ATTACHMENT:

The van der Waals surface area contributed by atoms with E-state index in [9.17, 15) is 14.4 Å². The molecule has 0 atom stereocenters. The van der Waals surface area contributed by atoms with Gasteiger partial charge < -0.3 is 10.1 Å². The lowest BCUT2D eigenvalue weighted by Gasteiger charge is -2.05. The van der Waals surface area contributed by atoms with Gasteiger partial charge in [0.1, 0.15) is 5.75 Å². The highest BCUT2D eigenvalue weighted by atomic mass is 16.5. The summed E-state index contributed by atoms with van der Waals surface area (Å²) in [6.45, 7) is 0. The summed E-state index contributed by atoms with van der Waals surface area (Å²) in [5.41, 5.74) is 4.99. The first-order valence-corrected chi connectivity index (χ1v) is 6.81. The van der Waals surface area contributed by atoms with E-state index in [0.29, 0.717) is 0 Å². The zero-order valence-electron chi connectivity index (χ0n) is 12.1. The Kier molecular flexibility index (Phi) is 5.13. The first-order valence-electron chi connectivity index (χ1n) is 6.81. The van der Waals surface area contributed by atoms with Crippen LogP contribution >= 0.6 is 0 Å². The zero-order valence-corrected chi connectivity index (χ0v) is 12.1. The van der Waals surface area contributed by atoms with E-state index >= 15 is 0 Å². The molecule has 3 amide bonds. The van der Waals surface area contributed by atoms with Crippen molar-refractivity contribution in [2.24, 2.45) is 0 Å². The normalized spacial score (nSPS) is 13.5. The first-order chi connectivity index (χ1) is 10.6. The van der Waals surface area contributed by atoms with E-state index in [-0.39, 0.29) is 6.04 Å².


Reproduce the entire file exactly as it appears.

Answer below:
The van der Waals surface area contributed by atoms with E-state index in [9.17, 15) is 14.4 Å². The molecule has 0 atom stereocenters. The van der Waals surface area contributed by atoms with Gasteiger partial charge < -0.3 is 10.1 Å². The lowest BCUT2D eigenvalue weighted by Gasteiger charge is -2.05. The van der Waals surface area contributed by atoms with Gasteiger partial charge in [0.1, 0.15) is 5.75 Å². The highest BCUT2D eigenvalue weighted by atomic mass is 16.5. The summed E-state index contributed by atoms with van der Waals surface area (Å²) in [6.45, 7) is 0. The summed E-state index contributed by atoms with van der Waals surface area (Å²) in [5.41, 5.74) is 4.99. The first-order valence-corrected chi connectivity index (χ1v) is 6.81. The van der Waals surface area contributed by atoms with E-state index in [0.29, 0.717) is 0 Å². The zero-order valence-electron chi connectivity index (χ0n) is 12.1. The Kier molecular flexibility index (Phi) is 5.13. The first-order valence-electron chi connectivity index (χ1n) is 6.81. The van der Waals surface area contributed by atoms with Crippen LogP contribution >= 0.6 is 0 Å². The zero-order valence-corrected chi connectivity index (χ0v) is 12.1. The van der Waals surface area contributed by atoms with E-state index >= 15 is 0 Å². The molecule has 3 amide bonds. The van der Waals surface area contributed by atoms with Crippen molar-refractivity contribution in [2.24, 2.45) is 0 Å². The normalized spacial score (nSPS) is 13.5. The first-order chi connectivity index (χ1) is 10.6. The van der Waals surface area contributed by atoms with E-state index in [-0.39, 0.29) is 6.04 Å².